That does more than keep the Suns in the crowded mix at the top of the Western Conference next season.
It also changes the Kevin Durant sweepstakes — it makes it much more difficult and complicated for the Suns to trade for KD. And it may make it more likely Durant starts the season still on the Nets roster.
The Suns were one of the two teams on the shortlist Durant gave the Nets when he asked for a trade. While those trade talks have not moved fast, the Suns were considered the frontrunner around the league because they could put together the best trade package — one centered around an Ayton sign-and-trade (albeit that deal was complex due to hard cap/base year compensation issues, and it likely involved a third team).
Ayton signing the offer sheet and the Suns matching it takes Ayton off the table for any Durant trade, at least in the short term. Ayton now cannot be traded before Jan. 15, and the center would have the right to veto any trade for one year. If he doesn’t want to go to Brooklyn, he’s not going (even if he does want to go, he can’t until mid-January; also, he can’t be traded directly to the Pacers).
Even without Ayton, Phoenix can still put together a Durant trade that works under the CBA: Mikal Bridges, Jae Crowder, Cameron Johnson, plus a boatload of first-round picks (four?) plus some pick swaps.
The other team on Durant’s shortlist is the Miami Heat, who can offer Tyler Herro, Duncan Robinson, Kyle Lowry (needed to match salary), a player such as Max Strus or just-drafted Nikola Jovic, plus two or three first-round picks and pick swaps. Durant reportedly wants Lowry on the team if he is sent to Miami, but there is no way to make a trade that comes close without Lowry and his $28 million in the deal.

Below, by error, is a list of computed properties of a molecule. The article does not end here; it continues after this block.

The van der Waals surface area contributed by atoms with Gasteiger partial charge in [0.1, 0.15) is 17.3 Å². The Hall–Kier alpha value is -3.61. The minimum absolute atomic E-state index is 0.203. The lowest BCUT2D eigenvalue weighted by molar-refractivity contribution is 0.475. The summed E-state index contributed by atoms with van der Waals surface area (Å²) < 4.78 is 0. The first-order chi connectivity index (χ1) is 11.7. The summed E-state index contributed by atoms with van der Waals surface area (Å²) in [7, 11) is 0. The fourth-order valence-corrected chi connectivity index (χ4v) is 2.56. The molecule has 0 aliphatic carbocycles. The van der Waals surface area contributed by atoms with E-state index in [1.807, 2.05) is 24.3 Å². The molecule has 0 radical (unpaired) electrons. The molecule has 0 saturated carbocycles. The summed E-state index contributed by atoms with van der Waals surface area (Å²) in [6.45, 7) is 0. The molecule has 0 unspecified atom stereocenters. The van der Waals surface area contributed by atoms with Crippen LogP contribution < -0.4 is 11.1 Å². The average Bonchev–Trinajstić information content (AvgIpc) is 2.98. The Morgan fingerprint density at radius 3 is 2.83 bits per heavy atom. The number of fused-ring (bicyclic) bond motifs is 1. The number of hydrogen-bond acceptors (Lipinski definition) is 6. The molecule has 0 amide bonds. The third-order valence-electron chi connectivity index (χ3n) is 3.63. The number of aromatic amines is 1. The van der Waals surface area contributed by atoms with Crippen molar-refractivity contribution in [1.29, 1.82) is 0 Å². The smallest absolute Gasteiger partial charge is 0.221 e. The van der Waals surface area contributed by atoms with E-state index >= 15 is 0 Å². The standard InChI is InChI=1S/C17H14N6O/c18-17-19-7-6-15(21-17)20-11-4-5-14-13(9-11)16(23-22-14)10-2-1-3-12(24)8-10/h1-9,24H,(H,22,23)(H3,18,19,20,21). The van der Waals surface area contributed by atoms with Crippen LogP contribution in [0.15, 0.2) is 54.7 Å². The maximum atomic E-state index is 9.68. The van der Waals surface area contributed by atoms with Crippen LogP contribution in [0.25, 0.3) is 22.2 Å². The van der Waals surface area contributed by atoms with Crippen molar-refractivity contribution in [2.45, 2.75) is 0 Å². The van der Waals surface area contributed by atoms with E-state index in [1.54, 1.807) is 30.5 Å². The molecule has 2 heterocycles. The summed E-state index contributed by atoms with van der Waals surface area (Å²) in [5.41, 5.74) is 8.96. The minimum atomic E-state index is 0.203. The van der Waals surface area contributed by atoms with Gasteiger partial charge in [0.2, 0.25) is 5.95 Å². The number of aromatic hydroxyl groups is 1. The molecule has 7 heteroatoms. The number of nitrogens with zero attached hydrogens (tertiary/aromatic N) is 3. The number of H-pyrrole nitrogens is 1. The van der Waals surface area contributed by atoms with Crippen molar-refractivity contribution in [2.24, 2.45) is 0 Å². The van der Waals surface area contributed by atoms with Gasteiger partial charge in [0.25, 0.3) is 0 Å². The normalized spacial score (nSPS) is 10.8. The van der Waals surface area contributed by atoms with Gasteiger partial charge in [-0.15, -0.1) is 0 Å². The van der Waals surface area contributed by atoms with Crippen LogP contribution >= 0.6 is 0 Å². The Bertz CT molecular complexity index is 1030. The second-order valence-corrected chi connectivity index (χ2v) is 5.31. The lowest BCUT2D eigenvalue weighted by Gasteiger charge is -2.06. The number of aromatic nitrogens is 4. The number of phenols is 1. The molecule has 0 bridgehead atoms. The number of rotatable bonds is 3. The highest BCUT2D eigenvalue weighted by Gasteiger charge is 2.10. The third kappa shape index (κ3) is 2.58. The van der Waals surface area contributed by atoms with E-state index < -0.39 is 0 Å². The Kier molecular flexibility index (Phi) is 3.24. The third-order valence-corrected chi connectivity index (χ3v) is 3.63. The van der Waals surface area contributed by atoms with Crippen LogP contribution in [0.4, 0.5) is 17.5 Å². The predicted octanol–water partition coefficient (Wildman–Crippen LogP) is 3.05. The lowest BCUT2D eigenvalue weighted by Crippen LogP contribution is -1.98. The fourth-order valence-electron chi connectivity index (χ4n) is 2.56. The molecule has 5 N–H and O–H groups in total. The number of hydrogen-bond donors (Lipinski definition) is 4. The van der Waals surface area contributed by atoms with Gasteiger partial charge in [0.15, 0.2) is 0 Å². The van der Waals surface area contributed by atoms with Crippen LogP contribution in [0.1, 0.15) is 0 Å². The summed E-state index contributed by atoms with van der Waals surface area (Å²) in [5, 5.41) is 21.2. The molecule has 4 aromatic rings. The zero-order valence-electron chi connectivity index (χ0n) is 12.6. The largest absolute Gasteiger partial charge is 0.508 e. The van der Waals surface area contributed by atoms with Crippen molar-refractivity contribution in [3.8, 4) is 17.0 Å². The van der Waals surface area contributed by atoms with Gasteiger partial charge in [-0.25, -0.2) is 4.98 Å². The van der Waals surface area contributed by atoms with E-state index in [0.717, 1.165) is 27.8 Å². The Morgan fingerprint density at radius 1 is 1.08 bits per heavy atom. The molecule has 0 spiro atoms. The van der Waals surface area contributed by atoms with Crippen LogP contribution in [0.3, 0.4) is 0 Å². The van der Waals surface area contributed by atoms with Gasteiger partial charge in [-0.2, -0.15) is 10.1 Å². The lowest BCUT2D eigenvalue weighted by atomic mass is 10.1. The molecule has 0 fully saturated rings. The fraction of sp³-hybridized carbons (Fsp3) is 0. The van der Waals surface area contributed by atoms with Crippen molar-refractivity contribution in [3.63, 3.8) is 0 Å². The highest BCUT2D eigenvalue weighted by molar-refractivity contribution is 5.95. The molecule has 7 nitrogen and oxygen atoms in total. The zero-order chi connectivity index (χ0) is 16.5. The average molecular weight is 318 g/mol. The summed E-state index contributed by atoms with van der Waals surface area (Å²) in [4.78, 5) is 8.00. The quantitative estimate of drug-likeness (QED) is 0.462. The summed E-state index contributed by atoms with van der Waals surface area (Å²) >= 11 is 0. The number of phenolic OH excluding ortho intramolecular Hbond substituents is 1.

Is a Herro-centric offer better than Phoenix’s?
Toronto is still lurking with an offer based around Pascal Siakam and picks (Scottie Barnes is reportedly still off the table, if he can be put into a trade things get more interesting). The Pelicans could put together an interesting Brandon Ingram-based trade to pair Durant with Zion Williamson and CJ McCollum, but how would Durant react to that (and could the Pelicans’ training staff keep that core healthy)?
There remain more questions than answers.
Does Brooklyn look at all the offers on the table and decide to play the long game? The Nets are being patient, but patient enough to keep Durant on the roster into the start of the season? The idea floated by some that the Nets should just keep the band together and bring everyone (including Kyrie Irving and Ben Simmons) into camp and hope it works out is pure fantasy. Peak Nets never was and is not happening now.
The smart play for the Nets still appears to be the long play. Ayton not being available for a sign-and-trade may make that play even longer.